10 Wild plant and other foods
DOI link for 10 Wild plant and other foods
10 Wild plant and other foods book
It is possible that the collection of edible wild plants, when hunting for instance, makes up some of the game energy deﬁcit incurred by the Wola in their exploitation of their forest resources. The gathering of wild plant foods is commonly associated with hunting – as conveyed in the epithet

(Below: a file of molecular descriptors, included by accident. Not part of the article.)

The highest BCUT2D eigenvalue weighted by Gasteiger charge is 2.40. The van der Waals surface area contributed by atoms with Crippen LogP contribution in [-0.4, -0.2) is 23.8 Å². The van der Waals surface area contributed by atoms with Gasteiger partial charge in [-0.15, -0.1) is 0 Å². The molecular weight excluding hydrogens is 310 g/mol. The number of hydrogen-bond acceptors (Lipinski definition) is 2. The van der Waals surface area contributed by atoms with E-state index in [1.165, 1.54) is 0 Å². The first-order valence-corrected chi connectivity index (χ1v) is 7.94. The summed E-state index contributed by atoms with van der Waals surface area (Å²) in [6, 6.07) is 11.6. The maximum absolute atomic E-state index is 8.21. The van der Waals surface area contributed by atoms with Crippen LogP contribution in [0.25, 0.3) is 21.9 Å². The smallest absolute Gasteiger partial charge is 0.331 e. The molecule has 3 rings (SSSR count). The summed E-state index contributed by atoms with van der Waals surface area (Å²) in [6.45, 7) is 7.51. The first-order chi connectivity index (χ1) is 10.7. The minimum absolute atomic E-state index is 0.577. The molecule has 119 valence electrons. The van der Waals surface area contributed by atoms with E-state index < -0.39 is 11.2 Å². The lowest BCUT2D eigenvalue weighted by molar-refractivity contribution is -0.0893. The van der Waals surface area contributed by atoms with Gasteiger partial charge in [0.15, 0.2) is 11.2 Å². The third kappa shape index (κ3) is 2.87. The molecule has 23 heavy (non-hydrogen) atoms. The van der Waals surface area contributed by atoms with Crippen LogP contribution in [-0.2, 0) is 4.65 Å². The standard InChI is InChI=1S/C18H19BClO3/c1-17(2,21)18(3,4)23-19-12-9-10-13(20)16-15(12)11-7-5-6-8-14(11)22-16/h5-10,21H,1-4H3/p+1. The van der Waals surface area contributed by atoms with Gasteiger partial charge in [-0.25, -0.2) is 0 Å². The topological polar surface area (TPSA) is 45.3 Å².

hunter-gatherers. These populations frequently depend heavily on vegetable foods for their subsistence, often collected largely by women (see Kelly 1995: 262-70 who qualiﬁes the idea that women are solely gatherers). These foods sometimes make up a sizeable proportion of the diet, male-caught meat contributing an irregular and less certain fraction51 (such that some writers suggest that we should talk of ‘gatherer-hunters’ to show the importance of plant foods,52 which comprise on average some 65 per cent of these people’s diets – Kelly 1995: 65). When they are in the forest hunting, the Wola frequently collect any uncultivated plant foods they see, such as fungi, or attend to them if they are unripe, such as clearing competing vegetation away from around pandan trees (Table 2.16). This is not something left largely to women. Sometimes people set out intentionally to collect forest foods, notably those that occur seasonally in large numbers, such as pandan nuts, harvested largely by men, and fungi, often gathered by women on speciﬁc foraging trips. Men, and sometimes women, may also set out to collect tree-fern fronds to cook with meat, for example before killing a pig. Other times they collect leaves, fruits, nuts and so on opportunistically when they see them while engaged on other activities such as travelling through the forest, collecting construction materials and so on. Finally, in times of famine, people may resort in desperation to any wild foods they can ﬁnd (Sillitoe 1996).